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# bonf_holm

## PURPOSE Bonferroni-Holm (1979) correction for multiple comparisons. This is a

## SYNOPSIS function [corrected_p, h]=bonf_holm(pvalues,alpha)

## DESCRIPTION ``` Bonferroni-Holm (1979) correction for multiple comparisons.  This is a
sequentially rejective version of the simple Bonferroni correction for multiple
comparisons and strongly controls the family-wise error rate at level alpha.

It works as follows:
1) All p-values are sorted in order of smallest to largest. m is the
number p-values.
2) If the 1st p-value is greater than or equal to alpha/m, the procedure
is stopped and no p-values are significant.  Otherwise, go on.
3) The 1st p-value is declared significant and now the second p-value is
compared to alpha/(m-1). If the 2nd p-value is greater than or equal
to alpha/(m-1), the procedure is stopped and no further p-values are
significant.  Otherwise, go on.
4) Et cetera.

As stated by Holm (1979) "Except in trivial non-interesting cases the
sequentially rejective Bonferroni test has strictly larger probability of
rejecting false hypotheses and thus it ought to replace the classical
Bonferroni test at all instants where the latter usually is applied."

function [corrected_p, h]=bonf_holm(pvalues,alpha)

Required Inputs:
pvalues - A vector or matrix of p-values. If pvalues is a matrix, it can
be of any dimensionality (e.g., 2D, 3D, etc...).

Optional Input:
alpha   - The desired family-wise alpha level (i.e., the probability of
rejecting one of more null hypotheses when all null hypotheses are
really true). {default: 0.05}

Output:
less than alpha are significant (i.e., that null hypothesis
is rejected).  The adjusted value of the smallest p-value
is p*m.  The ith smallest adjusted p-value is the max of
p(i)*(m-i+1) or adj_p(i-1).  Note, corrected p-values can
be greater than 1.
h            - A binary vector or matrix of the same dimensionality as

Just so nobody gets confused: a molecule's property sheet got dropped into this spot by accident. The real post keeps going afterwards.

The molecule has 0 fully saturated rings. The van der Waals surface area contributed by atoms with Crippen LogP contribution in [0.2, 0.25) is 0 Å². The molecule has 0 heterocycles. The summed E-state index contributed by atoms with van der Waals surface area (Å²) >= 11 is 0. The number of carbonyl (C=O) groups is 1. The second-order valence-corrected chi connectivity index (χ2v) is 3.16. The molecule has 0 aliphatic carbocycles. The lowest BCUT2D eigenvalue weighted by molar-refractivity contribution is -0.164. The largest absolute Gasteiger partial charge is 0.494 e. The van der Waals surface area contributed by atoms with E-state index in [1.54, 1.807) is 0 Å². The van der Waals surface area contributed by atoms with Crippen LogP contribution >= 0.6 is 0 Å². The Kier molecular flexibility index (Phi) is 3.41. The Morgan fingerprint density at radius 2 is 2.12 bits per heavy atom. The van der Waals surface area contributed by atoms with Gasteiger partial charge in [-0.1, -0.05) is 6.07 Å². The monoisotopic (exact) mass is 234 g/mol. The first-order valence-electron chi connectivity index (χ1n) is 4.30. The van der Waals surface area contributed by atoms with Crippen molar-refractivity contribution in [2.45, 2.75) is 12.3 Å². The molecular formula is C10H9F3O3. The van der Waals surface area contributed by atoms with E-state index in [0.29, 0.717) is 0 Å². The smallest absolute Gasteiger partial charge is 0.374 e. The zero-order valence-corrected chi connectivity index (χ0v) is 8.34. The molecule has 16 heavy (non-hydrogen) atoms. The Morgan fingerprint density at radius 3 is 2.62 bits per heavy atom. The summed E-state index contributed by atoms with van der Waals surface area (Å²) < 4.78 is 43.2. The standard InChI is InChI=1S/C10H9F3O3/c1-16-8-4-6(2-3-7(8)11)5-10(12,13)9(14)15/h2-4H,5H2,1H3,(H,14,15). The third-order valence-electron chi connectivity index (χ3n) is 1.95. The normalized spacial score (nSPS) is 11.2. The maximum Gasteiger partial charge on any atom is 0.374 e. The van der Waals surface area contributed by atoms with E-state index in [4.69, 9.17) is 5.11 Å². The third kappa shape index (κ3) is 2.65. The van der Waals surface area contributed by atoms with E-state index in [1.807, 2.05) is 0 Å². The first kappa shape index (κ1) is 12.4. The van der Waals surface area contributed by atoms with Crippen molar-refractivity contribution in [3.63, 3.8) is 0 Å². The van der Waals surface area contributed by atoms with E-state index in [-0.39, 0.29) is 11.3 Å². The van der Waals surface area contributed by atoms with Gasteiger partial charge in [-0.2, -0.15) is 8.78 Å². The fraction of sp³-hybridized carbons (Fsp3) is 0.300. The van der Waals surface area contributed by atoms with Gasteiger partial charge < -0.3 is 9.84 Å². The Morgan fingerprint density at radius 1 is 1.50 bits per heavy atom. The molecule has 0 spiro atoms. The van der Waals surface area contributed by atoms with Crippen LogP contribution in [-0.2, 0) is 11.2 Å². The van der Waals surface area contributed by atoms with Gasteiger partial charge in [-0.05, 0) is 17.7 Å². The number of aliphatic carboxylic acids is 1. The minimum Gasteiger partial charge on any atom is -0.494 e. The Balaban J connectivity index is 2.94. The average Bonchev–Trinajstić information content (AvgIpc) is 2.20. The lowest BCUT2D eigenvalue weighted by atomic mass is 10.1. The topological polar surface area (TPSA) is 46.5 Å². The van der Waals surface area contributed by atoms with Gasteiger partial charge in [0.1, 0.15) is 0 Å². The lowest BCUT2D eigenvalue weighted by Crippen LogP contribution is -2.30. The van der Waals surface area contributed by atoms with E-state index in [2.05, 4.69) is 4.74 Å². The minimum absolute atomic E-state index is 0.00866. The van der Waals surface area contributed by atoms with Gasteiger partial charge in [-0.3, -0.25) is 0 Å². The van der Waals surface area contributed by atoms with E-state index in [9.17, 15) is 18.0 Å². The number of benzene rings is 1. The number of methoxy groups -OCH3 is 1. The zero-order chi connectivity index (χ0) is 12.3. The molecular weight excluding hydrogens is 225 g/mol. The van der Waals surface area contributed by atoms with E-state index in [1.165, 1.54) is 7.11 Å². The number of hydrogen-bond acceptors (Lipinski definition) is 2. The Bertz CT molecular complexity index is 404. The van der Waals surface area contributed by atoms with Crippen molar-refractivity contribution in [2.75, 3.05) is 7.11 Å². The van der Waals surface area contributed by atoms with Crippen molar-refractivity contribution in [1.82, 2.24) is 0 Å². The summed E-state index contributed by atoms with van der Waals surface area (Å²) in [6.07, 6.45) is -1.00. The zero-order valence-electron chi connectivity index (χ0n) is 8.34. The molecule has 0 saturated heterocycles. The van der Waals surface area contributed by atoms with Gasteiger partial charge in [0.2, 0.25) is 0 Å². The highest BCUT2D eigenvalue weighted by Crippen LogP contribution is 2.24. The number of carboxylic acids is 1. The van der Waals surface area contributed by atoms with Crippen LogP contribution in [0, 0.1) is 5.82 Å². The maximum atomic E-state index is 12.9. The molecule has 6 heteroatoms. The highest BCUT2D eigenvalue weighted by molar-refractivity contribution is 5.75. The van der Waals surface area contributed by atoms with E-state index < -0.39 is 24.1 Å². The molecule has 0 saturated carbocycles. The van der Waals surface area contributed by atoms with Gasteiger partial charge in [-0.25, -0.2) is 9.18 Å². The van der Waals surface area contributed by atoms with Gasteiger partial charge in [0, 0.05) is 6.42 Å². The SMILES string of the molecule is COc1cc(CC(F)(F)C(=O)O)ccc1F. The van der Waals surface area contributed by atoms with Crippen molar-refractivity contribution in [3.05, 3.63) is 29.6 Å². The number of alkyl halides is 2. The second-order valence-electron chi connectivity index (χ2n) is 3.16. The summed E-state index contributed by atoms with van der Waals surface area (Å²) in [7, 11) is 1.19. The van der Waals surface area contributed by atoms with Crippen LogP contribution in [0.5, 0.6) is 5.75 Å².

pvalues.  If the ith element of h is 1, then the ith p-value
of pvalues is significant.  If the ith element of h is 0, then
the ith p-value of pvalues is NOT significant.

Example:
>>p=[.56 .22 .001 .04 .01]; %five hypothetical p-values
>>[cor_p, h]=bonf_holm(p,.05)
cor_p =
0.5600    0.4400    0.0050    0.1200    0.0400
h =
0     0     1     0     1

Conclusion: the third and fifth p-values are significant, but not the
remaining three.

Reference:
Holm, S. (1979) A simple sequentially rejective multiple test procedure.
Scandinavian Journal of Statistics. 6, 65-70.

Author:
David M. Groppe
Kutaslab
Dept. of Cognitive Science
University of California, San Diego
March 24, 2010```

## CROSS-REFERENCE INFORMATION This function calls:
This function is called by:
• items_regress items_regress() - Performs multiple regression analysis on ERPs to each
• rm_regress rm_regress() - Performs repeated measures multiple regression analysis
• rm_regress_mass rm_regress() - Performs repeated measures multiple regression analysis

## SOURCE CODE ```0001 % Bonferroni-Holm (1979) correction for multiple comparisons.  This is a
0002 % sequentially rejective version of the simple Bonferroni correction for multiple
0003 % comparisons and strongly controls the family-wise error rate at level alpha.
0004 %
0005 % It works as follows:
0006 % 1) All p-values are sorted in order of smallest to largest. m is the
0007 %    number p-values.
0008 % 2) If the 1st p-value is greater than or equal to alpha/m, the procedure
0009 %    is stopped and no p-values are significant.  Otherwise, go on.
0010 % 3) The 1st p-value is declared significant and now the second p-value is
0011 %    compared to alpha/(m-1). If the 2nd p-value is greater than or equal